Interview: Melker Jernberg, Volvo CE
By Andy Brown24 July 2019
The last two years have been positive for the global construction industry, with most of the regions in the world experiencing growth and original equipment manufacturers (OEMs) seeing a steady rise in construction equipment sales and profits.
At the Bauma Munich event International Construction’s editor, Andy Brown, caught up with Melker Jernberg, president of Volvo Construction Equipment (Volvo CE), at the company’s stand.
Jernberg does not come across as a stereotypical president, displaying more of an informal style, and during the interview was warm and engaging.
Volvo CE financial results
Melker Jernberg has good reason to be positive; 2019 has started off strongly for Volvo CE, with the company posting a 15% increase in sales in the first quarter to SEK 24.1 billion (US$2.5 billion) and a 10% increase in net sales in its second quarter 2019 results.
Net sales by market area for the first three months of 2019, compared to the same period in 2018, reveal that Europe, North America, South America and Asia all recorded growth, with Africa and Oceania the only area to see a decline. North America saw an increase of a remarkable 43%, Europe 23%, South America 6% and Asia 3%.
The second quarter results saw especially good growth for Europe, North America and China.
“We believe that 2019 will be another strong year – there may be a slight slowdown from 2018 but it will still be a very strong year,” commented Jernberg. “I think there is still a good balance between the different regions such as North America, Europe and Asia, so if that continues then we may see less volatility in the future. Slower growth in the future is actually healthier.”
There were many interesting product launches at Bauma Munich but one of the most eagerly anticipated was Volvo CE’s reveal of its electric compact wheeled loader and excavator. At the start of the year the company announced that, by mid-2020, it will begin to launch a range of electric compact excavators (EC15 to EC27) and wheeled loaders (L20 to L28) and stop new diesel engine-based development of these models.
New markets for construction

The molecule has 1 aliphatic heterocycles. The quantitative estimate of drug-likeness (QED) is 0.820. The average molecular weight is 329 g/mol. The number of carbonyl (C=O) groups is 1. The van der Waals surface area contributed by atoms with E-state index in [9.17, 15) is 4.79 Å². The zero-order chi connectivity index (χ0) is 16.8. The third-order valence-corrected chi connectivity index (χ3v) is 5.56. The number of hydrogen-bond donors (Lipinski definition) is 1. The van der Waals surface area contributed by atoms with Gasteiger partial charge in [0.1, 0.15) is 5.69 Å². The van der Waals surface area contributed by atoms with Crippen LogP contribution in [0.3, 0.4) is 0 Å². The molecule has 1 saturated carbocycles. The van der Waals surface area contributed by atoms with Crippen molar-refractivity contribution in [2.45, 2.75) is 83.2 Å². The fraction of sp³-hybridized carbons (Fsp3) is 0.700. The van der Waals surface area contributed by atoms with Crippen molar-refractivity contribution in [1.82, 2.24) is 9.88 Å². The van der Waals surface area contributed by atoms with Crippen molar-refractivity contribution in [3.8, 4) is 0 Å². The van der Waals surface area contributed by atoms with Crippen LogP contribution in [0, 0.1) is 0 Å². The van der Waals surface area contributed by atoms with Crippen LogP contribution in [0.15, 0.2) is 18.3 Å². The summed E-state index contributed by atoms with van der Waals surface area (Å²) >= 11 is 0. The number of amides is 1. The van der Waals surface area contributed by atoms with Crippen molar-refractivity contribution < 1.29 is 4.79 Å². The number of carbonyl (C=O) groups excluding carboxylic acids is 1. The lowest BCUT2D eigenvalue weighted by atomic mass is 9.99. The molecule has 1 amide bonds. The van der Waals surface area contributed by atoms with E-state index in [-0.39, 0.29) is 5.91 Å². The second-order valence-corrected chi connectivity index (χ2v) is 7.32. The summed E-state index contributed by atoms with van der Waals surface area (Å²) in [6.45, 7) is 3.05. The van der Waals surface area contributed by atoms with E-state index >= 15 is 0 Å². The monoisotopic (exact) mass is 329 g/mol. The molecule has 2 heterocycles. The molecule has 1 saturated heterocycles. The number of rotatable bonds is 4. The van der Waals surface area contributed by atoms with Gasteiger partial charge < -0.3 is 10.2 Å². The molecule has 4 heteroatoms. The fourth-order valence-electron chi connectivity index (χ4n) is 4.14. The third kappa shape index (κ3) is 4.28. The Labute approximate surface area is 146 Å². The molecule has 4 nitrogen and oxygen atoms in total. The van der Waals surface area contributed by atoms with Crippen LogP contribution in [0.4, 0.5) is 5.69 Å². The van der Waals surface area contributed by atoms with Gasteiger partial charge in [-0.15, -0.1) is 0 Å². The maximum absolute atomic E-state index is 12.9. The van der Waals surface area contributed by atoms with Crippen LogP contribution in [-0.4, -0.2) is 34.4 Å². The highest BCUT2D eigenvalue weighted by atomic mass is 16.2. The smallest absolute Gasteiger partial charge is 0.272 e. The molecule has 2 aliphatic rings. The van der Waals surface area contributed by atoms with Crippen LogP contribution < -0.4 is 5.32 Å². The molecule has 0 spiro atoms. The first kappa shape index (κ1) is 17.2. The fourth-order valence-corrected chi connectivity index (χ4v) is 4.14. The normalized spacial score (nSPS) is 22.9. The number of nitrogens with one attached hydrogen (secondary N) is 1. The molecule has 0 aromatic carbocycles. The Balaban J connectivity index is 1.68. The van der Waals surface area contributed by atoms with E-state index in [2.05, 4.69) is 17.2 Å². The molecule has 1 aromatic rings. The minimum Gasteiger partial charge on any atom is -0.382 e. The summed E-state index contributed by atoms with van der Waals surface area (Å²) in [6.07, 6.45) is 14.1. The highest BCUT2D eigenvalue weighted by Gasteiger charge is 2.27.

While in some sectors of the construction industry electric power has been used for numerous years, this is something which a rising number of OEMs are investing increasing amounts of time and money in. Jernberg mentions that electric power is something which the company’s bus division have been working with for some time and so there is group expertise which can be used.
Interestingly, Jernberg makes the point that the decision to step away from diesel powered compact excavators and wheeled loaders was as much an environmental decision as a business one.
He says that presenting the case to the board at Volvo was not without challenges, as normally when the idea of introducing new equipment is presented one of the main areas considered is what market share could be achieved. However, this market does not really exist at the moment.
“What we are doing is looking to create this market,” he said. “We are taking this decision for other reasons than purely looking at an excel sheet and the numbers. We really believe in this. It is easy to talk about the importance of the planet, but we wanted to show in actions that we are doing something.
“We can look at the numbers, but at some point we need to decide that this is the right time to act and we believe that the technology is now mature enough to do this. We believe that a market will be able to be created.”
Electric construction equipment
The launch of the electric compact excavator and wheeled loader is clearly a subject which Jernberg feels passionately about, and he becomes more animated during the conversation when speaking about this topic.
While Volvo CE – and Jernberg himself – clearly believe that the launches are the ‘right’ thing to do, it would surely not be happening if those at the company didn’t think there was a market demand. As anyone in business knows, there is also great benefit – in any industry – in being the company which is seen to do something first.
It should not be ignored though that there are legitimate questions over the use of electric power in the construction industry, with one of the most prominent being infrastructure.
There needs to be adequate charging points on construction sites in order to charge the machines, and it is not yet clear whether this should be the responsibility of the manufacturer, the contractor or local or national governments.
As Jernberg says though, at some point the speaking has to stop and action has to be taken.
“The change has to start somewhere, and who should start? Should we wait for the infrastructure? Should we wait for politicians? If we don’t start somewhere then we won’t ever get there.” It remains to be seen exactly where the industry will end up regarding electric equipment, but the journey is certainly underway.